Runtime: 92 minutes
Director: Maria Maggenti
Actresses: Laurel Holloman, Nicole Ari Parker, Maggie Moore, Dale Dickey
The Incredibly True Adventure of Two Girls In Love is a charming, sweet, low-budget movie from 1995 about two very different girls who meet at school and fall for each other.
Now, at the risk of dating myself here, this was one of the first films I’ve ever seen that dealt with a gay love story, and what a lovely introduction it was. It has Laurel Holloman as a tomboyish girl from a poor working-class background – this was almost a decade before The L Word, by the way – and Nicole Ari Parker as a girly girl with two divorced but doting wealthy parents. The two girls go to the same school and end up hanging out.
As this movie takes place in the 1990s, their relationship doesn’t develop via newfangled technologies like e-mail or instant messages. They don’t have mobile phones. Instead, they have to go through the process of writing actual letters and sticking them into each other’s lockers at school. Instead of “Netflix and chill”, they hang out outside together and talk.
Also, this was before Ellen came out (she came out in 1997) and before you could just watch all sorts of queer films on the streaming service of your choice and feel less alone. This is a time when people had to read Walt Whitman for their queer content! Consequently, there’s a bit of drama in the movie caused by the less “woke” among their friends and family, but all in all it’s a feel-good movie that may even make you feel a little bit nostalgic if you lived through the 90s like yours truly.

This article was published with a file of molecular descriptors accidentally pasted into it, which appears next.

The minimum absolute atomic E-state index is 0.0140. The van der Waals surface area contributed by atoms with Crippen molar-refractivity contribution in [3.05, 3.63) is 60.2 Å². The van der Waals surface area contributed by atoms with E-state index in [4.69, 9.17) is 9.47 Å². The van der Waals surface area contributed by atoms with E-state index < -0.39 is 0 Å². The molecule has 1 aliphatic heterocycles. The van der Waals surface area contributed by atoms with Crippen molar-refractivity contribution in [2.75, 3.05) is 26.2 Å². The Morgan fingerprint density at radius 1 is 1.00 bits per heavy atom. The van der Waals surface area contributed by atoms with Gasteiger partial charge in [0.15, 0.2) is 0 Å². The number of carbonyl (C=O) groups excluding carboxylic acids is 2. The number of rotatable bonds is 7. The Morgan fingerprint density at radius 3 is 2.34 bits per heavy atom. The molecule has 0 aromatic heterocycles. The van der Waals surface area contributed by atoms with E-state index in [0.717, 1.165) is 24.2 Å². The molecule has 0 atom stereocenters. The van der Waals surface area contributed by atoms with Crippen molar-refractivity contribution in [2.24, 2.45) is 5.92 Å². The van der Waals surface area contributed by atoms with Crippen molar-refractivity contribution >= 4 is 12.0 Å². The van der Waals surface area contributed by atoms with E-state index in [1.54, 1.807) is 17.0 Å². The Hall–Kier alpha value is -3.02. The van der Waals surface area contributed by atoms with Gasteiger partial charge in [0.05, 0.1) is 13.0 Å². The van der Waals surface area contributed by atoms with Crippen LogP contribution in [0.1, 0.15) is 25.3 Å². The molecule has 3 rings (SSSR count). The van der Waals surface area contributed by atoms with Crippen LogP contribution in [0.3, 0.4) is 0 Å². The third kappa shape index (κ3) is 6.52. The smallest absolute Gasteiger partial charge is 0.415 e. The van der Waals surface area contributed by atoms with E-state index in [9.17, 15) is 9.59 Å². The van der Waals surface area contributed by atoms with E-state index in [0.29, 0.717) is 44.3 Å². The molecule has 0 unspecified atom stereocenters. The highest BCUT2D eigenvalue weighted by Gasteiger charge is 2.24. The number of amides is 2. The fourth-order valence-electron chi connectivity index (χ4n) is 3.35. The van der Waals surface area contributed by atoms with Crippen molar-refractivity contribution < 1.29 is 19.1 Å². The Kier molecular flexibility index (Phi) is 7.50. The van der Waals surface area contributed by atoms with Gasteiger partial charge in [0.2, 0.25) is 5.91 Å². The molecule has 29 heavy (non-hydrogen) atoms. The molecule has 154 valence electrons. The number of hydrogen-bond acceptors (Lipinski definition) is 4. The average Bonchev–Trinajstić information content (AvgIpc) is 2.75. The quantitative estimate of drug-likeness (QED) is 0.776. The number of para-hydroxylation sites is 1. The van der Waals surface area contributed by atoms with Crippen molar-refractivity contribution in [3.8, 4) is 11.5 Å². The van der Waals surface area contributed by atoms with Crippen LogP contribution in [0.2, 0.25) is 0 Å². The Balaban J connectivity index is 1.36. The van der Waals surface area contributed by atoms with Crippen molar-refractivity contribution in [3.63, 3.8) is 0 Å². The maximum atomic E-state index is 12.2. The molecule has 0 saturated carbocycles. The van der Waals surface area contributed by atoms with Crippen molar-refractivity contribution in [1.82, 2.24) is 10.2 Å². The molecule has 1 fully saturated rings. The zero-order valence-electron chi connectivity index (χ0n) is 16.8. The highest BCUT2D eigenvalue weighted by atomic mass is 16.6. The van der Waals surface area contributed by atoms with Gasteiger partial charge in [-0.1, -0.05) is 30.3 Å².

As for the direction and acting, there’s really nothing to criticize. The actors are believable and the movie has a campy-ness to it that suits it very well. I also enjoyed the soundtrack which has some riot grrrl bands like Bratmobile and Bikini Kill.
Laurel Holloman went on to play Tina in The L Word for many seasons. Nicole Ari Parker seems to have a steady acting career and has had roles in shows like Empire or Rosewood. And Maria Maggenti went on to write and direct Puccini for Beginners 20 years later, another film you should probably watch, and has been involved as a writer and executive producer for Supergirl more recently.
TLDR: A lovely, sweet film by the director of Puccini for Beginners with Tina from The L Word, that you shouldn’t miss, especially if you lived through the 90ies.
- I once wrote a fan letter to Maria Maggenti to let her know how much the film meant to me. I might have got the title of it wrong, though.
- Lovely hand-holding scene in this one. Made me want to also do hand-holding with pretty ladies.